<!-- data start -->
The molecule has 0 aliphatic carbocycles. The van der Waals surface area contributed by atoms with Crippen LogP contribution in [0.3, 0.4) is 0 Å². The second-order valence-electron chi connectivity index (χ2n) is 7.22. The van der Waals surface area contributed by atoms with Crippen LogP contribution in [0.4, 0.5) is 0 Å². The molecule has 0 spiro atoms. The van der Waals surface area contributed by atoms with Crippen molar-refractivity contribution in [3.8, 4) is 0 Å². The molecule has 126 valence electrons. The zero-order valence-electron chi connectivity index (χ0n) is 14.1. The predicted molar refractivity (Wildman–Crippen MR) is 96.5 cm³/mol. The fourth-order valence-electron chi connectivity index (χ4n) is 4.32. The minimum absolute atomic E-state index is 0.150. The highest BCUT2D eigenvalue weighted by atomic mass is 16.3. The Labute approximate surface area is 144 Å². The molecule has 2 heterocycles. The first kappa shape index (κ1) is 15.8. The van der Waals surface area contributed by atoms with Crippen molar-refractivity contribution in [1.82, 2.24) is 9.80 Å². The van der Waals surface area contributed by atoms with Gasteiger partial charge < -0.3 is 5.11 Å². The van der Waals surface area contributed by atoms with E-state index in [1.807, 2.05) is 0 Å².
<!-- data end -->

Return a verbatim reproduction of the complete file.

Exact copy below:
The molecule has 0 aliphatic carbocycles. The van der Waals surface area contributed by atoms with Crippen LogP contribution in [0.3, 0.4) is 0 Å². The second-order valence-electron chi connectivity index (χ2n) is 7.22. The van der Waals surface area contributed by atoms with Crippen LogP contribution in [0.4, 0.5) is 0 Å². The molecule has 0 spiro atoms. The van der Waals surface area contributed by atoms with Crippen molar-refractivity contribution in [3.8, 4) is 0 Å². The molecule has 126 valence electrons. The zero-order valence-electron chi connectivity index (χ0n) is 14.1. The predicted molar refractivity (Wildman–Crippen MR) is 96.5 cm³/mol. The fourth-order valence-electron chi connectivity index (χ4n) is 4.32. The minimum absolute atomic E-state index is 0.150. The highest BCUT2D eigenvalue weighted by atomic mass is 16.3. The Labute approximate surface area is 144 Å². The molecule has 2 heterocycles. The first kappa shape index (κ1) is 15.8. The van der Waals surface area contributed by atoms with Crippen molar-refractivity contribution in [1.82, 2.24) is 9.80 Å². The van der Waals surface area contributed by atoms with Gasteiger partial charge < -0.3 is 5.11 Å². The van der Waals surface area contributed by atoms with E-state index in [1.807, 2.05) is 0 Å².